The Frobenius map essentially takes a character of a representation of the symmetric group and assigns it a symmetric function. To define it, recall that characters are constant across conjugacy classes, and in S_n, the conjugacy classes correspond to the partitions of n by associating a permutation \pi with its cycle type c(\pi). For instance, the permutations \pi=(12)(345) and \sigma=(35)(142) both have cycle type \lambda=(3,2). So, any character \chi satisfies \chi(\pi)=\chi(\sigma).

We can now define the Frobenius map F. For any character \chi of a representation of S_n, define

F\left(\chi\right)=\frac{1}{n!}\sum_{\pi\in S_n}\chi(\pi)p_{c(\pi)}

where p_\lambda=p_{\lambda_1}p_{\lambda_2}\cdots p_{\lambda_k} is the \lambdath power sum symmetric function. (Recall that p_{\lambda_i}=x_1^{\lambda_i}+x_2^{\lambda_i}+\cdots+x_k^{\lambda_i}.)

Then, combining the permutations with the same cycle type in the sum, we can rewrite the definition as a sum over partitions of size n:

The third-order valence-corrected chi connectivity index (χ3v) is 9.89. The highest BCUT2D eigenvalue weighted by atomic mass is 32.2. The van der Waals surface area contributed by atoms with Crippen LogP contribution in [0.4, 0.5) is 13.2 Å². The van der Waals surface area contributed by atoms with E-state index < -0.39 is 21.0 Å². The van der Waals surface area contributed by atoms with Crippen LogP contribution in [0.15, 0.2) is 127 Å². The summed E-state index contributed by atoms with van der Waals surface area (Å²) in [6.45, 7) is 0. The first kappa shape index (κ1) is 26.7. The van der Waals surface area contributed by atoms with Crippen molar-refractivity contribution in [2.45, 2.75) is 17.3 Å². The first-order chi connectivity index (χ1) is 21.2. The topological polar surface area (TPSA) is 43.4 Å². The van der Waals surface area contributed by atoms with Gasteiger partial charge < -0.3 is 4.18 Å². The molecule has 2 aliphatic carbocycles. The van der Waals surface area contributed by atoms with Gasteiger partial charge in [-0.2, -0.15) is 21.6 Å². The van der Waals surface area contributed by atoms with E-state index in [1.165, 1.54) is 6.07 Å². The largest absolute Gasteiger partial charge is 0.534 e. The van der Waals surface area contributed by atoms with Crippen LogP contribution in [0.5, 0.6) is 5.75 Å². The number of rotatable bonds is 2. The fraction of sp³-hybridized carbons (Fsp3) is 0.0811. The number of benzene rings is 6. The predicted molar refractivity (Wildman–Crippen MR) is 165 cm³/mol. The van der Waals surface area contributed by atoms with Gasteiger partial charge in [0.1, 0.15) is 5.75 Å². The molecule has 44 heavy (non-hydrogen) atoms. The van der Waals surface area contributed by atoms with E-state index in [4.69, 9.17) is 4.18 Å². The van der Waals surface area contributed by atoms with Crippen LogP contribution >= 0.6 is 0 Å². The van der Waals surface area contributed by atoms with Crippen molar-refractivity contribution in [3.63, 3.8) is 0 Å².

for some constants z_\lambda. (It’s a fun little combinatorial problem to show that if \lambda has m_1 1’s, m_2 2’s, and so on, then z_\lambda=1^{m_1}m_1!2^{m_2}m_2!\cdots.)

As an example, let’s take a look at the character table of S_3:

Consider the second row, \chi^{(2,1)}, and let us work over three variables x,y,z. Then the Frobenius map sends \chi^{(2,1)} to


by our definition above. This simplifies to:


which can be written as m_{2,1}+2m_{1,1,1}. Notice that, by the combinatorial definition of the Schur functions, this is precisely the Schur function s_{2,1}! In fact:

The Frobenius map sends the irreducible character \chi^\lambda to the Schur function s_\lambda for all \lambda.

And therein lies the bridge.

Why is this the case? Read on to find out…

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The hidden basis